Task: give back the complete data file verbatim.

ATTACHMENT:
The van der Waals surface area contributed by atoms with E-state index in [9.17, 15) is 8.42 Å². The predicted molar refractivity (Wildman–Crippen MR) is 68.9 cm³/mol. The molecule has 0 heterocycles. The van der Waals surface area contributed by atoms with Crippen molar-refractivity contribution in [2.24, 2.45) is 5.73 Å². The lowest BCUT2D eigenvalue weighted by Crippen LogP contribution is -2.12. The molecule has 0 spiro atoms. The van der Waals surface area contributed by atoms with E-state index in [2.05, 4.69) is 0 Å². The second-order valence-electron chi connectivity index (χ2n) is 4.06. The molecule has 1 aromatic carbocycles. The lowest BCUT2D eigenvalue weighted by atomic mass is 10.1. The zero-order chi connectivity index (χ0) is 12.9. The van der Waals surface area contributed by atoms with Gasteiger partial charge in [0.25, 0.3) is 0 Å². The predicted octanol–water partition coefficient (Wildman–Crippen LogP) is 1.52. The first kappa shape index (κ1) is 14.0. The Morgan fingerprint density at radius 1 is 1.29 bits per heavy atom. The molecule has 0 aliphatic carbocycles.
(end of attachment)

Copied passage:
The van der Waals surface area contributed by atoms with E-state index in [9.17, 15) is 8.42 Å². The predicted molar refractivity (Wildman–Crippen MR) is 68.9 cm³/mol. The molecule has 0 heterocycles. The van der Waals surface area contributed by atoms with Crippen molar-refractivity contribution in [2.24, 2.45) is 5.73 Å². The lowest BCUT2D eigenvalue weighted by Crippen LogP contribution is -2.12. The molecule has 0 spiro atoms. The van der Waals surface area contributed by atoms with E-state index in [2.05, 4.69) is 0 Å². The second-order valence-electron chi connectivity index (χ2n) is 4.06. The molecule has 1 aromatic carbocycles. The lowest BCUT2D eigenvalue weighted by atomic mass is 10.1. The zero-order chi connectivity index (χ0) is 12.9. The van der Waals surface area contributed by atoms with Gasteiger partial charge in [0.25, 0.3) is 0 Å². The predicted octanol–water partition coefficient (Wildman–Crippen LogP) is 1.52. The first kappa shape index (κ1) is 14.0. The Morgan fingerprint density at radius 1 is 1.29 bits per heavy atom. The molecule has 0 aliphatic carbocycles.